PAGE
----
2. reducing costs by eliminating the need for expensive nerve growth factors

3. potentially increasing control of stem cell differentiation with precise electrical stimulation

4. creating a low maintenance, artificial framework for neural damage repairs.

 

A key to making it all work is the graphene inkjet printing process which takes advantages of graphene's wonder-material properties -- it's a great conductor of electricity and heat, it's strong, stable and biocompatible -- to produce low-cost, flexible and even wearable electronics. However, once graphene electronic circuits were printed, they had to be treated to improve electrical conductivity. That usually meant high temperatures or chemicals. Either could damage flexible printing surfaces including plastic films or paper. The authors solved the problem by developing computer-controlled 10) ___ technology that selectively irradiates inkjet-printed graphene oxide. The treatment removes ink binders and reduces graphene oxide to graphene -- physically stitching together millions of tiny graphene flakes. The process makes electrical conductivity more than a thousand times better.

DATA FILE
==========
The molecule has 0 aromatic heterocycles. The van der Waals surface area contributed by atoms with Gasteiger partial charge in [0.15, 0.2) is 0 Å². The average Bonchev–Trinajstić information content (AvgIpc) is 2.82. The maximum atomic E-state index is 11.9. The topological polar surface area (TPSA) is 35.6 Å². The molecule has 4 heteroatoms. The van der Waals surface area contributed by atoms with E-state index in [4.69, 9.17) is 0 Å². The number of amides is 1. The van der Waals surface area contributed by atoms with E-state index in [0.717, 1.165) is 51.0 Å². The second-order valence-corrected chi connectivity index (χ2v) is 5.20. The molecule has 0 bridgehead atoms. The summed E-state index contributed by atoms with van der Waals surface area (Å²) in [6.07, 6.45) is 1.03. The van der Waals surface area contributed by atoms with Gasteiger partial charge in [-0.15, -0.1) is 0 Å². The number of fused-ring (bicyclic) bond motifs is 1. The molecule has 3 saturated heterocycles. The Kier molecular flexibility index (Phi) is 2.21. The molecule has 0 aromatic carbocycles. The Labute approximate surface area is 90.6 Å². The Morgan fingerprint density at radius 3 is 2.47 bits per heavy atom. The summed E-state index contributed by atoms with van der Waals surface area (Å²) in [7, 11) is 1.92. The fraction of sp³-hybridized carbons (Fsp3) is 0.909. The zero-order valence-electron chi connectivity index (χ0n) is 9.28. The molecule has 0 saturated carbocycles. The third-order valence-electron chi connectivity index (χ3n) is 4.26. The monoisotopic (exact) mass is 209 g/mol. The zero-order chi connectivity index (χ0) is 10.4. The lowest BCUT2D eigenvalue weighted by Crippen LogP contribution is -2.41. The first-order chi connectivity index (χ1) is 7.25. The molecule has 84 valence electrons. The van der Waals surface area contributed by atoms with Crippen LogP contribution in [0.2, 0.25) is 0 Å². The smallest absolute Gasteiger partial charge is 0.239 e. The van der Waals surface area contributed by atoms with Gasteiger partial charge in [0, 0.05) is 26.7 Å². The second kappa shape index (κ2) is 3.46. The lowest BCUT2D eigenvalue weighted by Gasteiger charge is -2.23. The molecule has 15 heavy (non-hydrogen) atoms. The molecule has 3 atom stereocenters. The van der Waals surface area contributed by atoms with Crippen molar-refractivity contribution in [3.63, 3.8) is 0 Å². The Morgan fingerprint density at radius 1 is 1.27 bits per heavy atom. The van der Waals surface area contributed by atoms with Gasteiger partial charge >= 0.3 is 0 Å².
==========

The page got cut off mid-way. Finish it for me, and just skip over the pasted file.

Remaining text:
There are also new possibilities to think about. The technology, for example, could one day be used to create dissolvable or absorbable nerve regeneration materials that could be surgically placed in a person's body and wouldn't require a second surgery to remove.

 

Sources: Iowa State University; Suprem R. Das, Metin Uz, Shaowei Ding, Matthew T. Lentner, John A. Hondred, Allison A. Cargill, Donald S. Sakaguchi, Surya Mallapragada, Jonathan C. Claussen. Stem Cell Differentiation: Electrical Differentiation of Mesenchymal Stem Cells into Schwann-Cell-Like Phenotypes Using Inkjet-Printed Graphene Circuits (Adv. Healthcare Mater. 7/2017). Advanced Healthcare Materials, 2017; 6 (7) DOI: 10.1002/adhm.201770032; Iowa State University. "Graphene, electricity used to change stem cells for nerve regrowth."; 10 April 2017: sciencedaily.com/releasesncbi.nlm.nih.gov/pubmed; Wikipedia

 

ANSWERS: 1) electricity; 2) negative; 3) muscles; 4) cell; 5) field; 6) nerve; 7) cord; 8) stem; 9) body; 10) laser